Williams then goes to speak to Vimes, who refuses to tell him anything about the case and also tells him off for his reporting, though he does let him down to the cells to see Drumknott. (William also tells them he knows they keep a werewolf on payroll, though he wrongly assumes it’s Nobby.) Drumknott insists that he does not remember being stabbed by Vetinari at all, and he turns out to have a head injury in addition to his stab wound. The Patrician is still unconscious in the cells. William doesn’t get much information, but he leaves with an image of Vetinari’s dog, which Vimes has not-so-subtly asked him to run a picture of in the paper to see if anyone can find it. Vimes has already put two officers on William because he knows the man’s life is in danger. Tulip and Pin are angry because Mr. Slant failed to mention that Vetinari moves like a snake, which is part of the reason their job went not-so-smoothly. William finds that a new paper is being sold in the streets via the engraver’s guild—the Ankh-Morpork Inquirer, which is full of fake stories. He heads back to his offices and learns that they’re also being gouged for paper due to the Inquirer’s demand for it, and can barely afford it. William tries to brainstorm ways to make their paper more appealing as quickly as possible; they start talking about getting to print faster, getting images with color, and sending a clacks message to the king of Lancre.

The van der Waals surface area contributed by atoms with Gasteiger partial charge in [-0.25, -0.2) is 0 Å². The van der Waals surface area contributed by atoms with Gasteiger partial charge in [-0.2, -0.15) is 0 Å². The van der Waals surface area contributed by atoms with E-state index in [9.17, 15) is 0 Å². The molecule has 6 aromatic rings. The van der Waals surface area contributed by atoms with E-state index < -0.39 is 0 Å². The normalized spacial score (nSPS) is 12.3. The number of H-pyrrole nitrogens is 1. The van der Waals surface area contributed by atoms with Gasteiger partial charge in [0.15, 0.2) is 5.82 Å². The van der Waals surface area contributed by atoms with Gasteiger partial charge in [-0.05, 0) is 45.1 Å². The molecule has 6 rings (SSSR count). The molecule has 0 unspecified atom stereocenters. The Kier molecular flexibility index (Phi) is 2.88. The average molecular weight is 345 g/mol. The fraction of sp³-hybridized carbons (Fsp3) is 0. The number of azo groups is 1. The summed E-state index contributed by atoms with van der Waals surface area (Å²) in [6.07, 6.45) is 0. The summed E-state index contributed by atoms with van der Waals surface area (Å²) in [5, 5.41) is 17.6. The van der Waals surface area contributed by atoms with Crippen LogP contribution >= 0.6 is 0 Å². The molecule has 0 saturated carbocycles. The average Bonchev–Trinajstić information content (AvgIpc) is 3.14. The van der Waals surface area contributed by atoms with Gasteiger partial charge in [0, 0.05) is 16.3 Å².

Mr. Slant meets with Tulip and Pin and asks them what happened to Lord Vetinari’s dog. They insist no one warned them about the dog or said to do anything with it. Slant tells them they must find it or the whole scheme will unravel—the Watch has a werewolf, a werewolf can talk to a dog, and animals have been allowed in plenty of Ankh-Morpork courtrooms before. They demand more money, and try to find out who their employers are, but Slant won’t say. William and Goodmountain go to see Harry King, the man responsible for waste recycling and paper-making in the city. William pleads their case, but the man won’t sell to them… he does, however, tell them about a cart of paper that’s meant to go to the Inquirer, sitting at the edge of his yard, easily stolen. He also says that they better pay him their old paper price by end of month, and report on his daughter’s wedding. Sacharissa goes down to talk to Otto and accidentally grabs his dark light eel, seeing flashes of strange events and nearly fainting. This almost triggers Otto to fall off the blood wagon, and they have to get him a dead rat to help. He explains to Sacharissa that dark light might be the first light of the universe and therefore outside time. He shows pictures he’s taken with it; one of William shows his father lurking over his shoulder when he wasn’t present; another shows the crime scene but also two Vetinaris superimposed over it, looking at each other.